He walks me down the hall from his office to his laboratory, which is all bright white, steel, and glass, so that it can be cleaned till not a molecule of stray fragrance remains. There Aune and his team keep a library of scents. Hundreds of little glass bottles in drawers. In the drawer labeled “chocolate” there are 20 options, from the world’s two-dozen flavor houses. There are just as many rose flavors. One drawer is intriguingly labeled “sesame/sherbet/smoke/smooth/sopapilla.” Smooth, it turns out, masks off flavors. Sopapilla is a fried treat, popular in South America, which can be added to various vanilla, white chocolate, and cake flavors to good effect. Another drawer is marked “taffy/tamarind/tangerine/tea/thyme.”
What Aune does when he wants to develop a flavor is combine whatever he wants from whatever drawers, using dozens of ingredients to achieve various top notes, bottom notes, and mid-palate impressions, and then he combines them with specialty juices and spirits, and finds out how the whole cocktail interacts one element with another. And then he finds out how the whole thing is changed by production. And then how it ages.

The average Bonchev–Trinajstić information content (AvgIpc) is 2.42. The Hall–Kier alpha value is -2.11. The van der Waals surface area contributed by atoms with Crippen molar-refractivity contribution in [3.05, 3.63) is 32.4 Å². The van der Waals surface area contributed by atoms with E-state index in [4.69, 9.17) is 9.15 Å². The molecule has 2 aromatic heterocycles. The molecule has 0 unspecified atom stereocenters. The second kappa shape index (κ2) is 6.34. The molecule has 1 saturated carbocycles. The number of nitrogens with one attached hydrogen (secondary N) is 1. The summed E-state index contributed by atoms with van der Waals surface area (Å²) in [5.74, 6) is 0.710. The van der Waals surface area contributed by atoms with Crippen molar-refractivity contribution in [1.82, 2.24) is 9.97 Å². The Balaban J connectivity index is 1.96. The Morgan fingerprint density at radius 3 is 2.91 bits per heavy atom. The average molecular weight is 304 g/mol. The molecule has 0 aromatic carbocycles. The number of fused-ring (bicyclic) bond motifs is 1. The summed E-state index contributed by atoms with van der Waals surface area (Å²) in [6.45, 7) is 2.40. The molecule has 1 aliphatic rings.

When I visited, he was working on a café latté liqueur and a tiramisu liqueur for China. A stunning amount of booze leaves Princeton bound for the other side of the Pacific Ocean. If you were to examine the rail cars heading out of Elk River for Vancouver, British Columbia, you’d find Phillips cherry liqueurs and Revel Stoke honey whiskey headed for Japan, cinnamon liqueurs on their way to Australia, and cordials destined for Shanghai. These bottles of alcohol all have one thing in common: flavor.
“Today’s consumer is looking for flavor in their adult beverages, for unique flavor experiences,” says Donna Hood Crecca, who tracks drink trends for Technomic. “In all our research we see flavor is a driving factor, and the companies which are succeeding are delivering those unique flavors.” She attributes a lot of Phillips’ growth to the company’s mastery of taste and scent.
Flavor is king, and the king of flavor around here has been working largely unnoticed by the general public for 44 years. But what does the king of flavor drink after a long day of mixing and mastering cinnamon whiskey and cake vodka? Not much, he says, except on the weekends he likes a nice, crisp, subtle glass of Italian Pinot Grigio.